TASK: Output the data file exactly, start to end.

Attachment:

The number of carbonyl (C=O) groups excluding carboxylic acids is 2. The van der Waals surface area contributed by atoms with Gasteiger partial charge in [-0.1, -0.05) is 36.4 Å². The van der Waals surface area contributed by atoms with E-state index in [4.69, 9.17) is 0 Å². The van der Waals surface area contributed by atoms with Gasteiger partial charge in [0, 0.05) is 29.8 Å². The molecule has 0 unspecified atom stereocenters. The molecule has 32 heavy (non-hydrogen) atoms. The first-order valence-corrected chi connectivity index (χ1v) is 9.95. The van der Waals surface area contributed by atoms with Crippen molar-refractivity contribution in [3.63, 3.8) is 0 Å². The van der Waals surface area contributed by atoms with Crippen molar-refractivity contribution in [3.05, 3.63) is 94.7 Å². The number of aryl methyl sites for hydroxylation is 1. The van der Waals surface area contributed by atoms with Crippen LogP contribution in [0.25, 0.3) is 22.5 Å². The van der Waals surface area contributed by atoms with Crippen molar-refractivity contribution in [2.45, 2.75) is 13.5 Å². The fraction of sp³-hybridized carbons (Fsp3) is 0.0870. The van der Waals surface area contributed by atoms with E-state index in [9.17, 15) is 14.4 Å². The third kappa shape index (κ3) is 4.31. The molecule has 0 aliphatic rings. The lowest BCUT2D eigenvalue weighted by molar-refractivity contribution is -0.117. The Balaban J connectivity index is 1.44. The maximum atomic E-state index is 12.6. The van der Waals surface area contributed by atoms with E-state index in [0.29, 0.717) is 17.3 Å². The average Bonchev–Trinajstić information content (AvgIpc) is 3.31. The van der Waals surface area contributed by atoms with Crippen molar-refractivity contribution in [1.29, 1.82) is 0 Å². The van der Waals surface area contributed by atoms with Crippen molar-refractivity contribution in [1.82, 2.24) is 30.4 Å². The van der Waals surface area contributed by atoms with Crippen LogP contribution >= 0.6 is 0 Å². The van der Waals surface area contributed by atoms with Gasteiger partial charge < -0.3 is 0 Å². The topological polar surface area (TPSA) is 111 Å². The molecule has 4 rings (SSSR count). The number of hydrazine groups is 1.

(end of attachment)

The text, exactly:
The number of carbonyl (C=O) groups excluding carboxylic acids is 2. The van der Waals surface area contributed by atoms with Gasteiger partial charge in [-0.1, -0.05) is 36.4 Å². The van der Waals surface area contributed by atoms with E-state index in [4.69, 9.17) is 0 Å². The van der Waals surface area contributed by atoms with Gasteiger partial charge in [0, 0.05) is 29.8 Å². The molecule has 0 unspecified atom stereocenters. The molecule has 32 heavy (non-hydrogen) atoms. The first-order valence-corrected chi connectivity index (χ1v) is 9.95. The van der Waals surface area contributed by atoms with Crippen molar-refractivity contribution in [3.63, 3.8) is 0 Å². The van der Waals surface area contributed by atoms with Crippen molar-refractivity contribution in [3.05, 3.63) is 94.7 Å². The number of aryl methyl sites for hydroxylation is 1. The van der Waals surface area contributed by atoms with Crippen LogP contribution in [0.25, 0.3) is 22.5 Å². The van der Waals surface area contributed by atoms with Crippen molar-refractivity contribution in [2.45, 2.75) is 13.5 Å². The fraction of sp³-hybridized carbons (Fsp3) is 0.0870. The van der Waals surface area contributed by atoms with E-state index in [9.17, 15) is 14.4 Å². The third kappa shape index (κ3) is 4.31. The molecule has 0 aliphatic rings. The lowest BCUT2D eigenvalue weighted by molar-refractivity contribution is -0.117. The Balaban J connectivity index is 1.44. The maximum atomic E-state index is 12.6. The van der Waals surface area contributed by atoms with E-state index in [0.29, 0.717) is 17.3 Å². The average Bonchev–Trinajstić information content (AvgIpc) is 3.31. The van der Waals surface area contributed by atoms with Crippen molar-refractivity contribution in [1.29, 1.82) is 0 Å². The van der Waals surface area contributed by atoms with Crippen molar-refractivity contribution in [1.82, 2.24) is 30.4 Å². The van der Waals surface area contributed by atoms with Crippen LogP contribution >= 0.6 is 0 Å². The van der Waals surface area contributed by atoms with Gasteiger partial charge < -0.3 is 0 Å². The topological polar surface area (TPSA) is 111 Å². The molecule has 4 rings (SSSR count). The number of hydrazine groups is 1.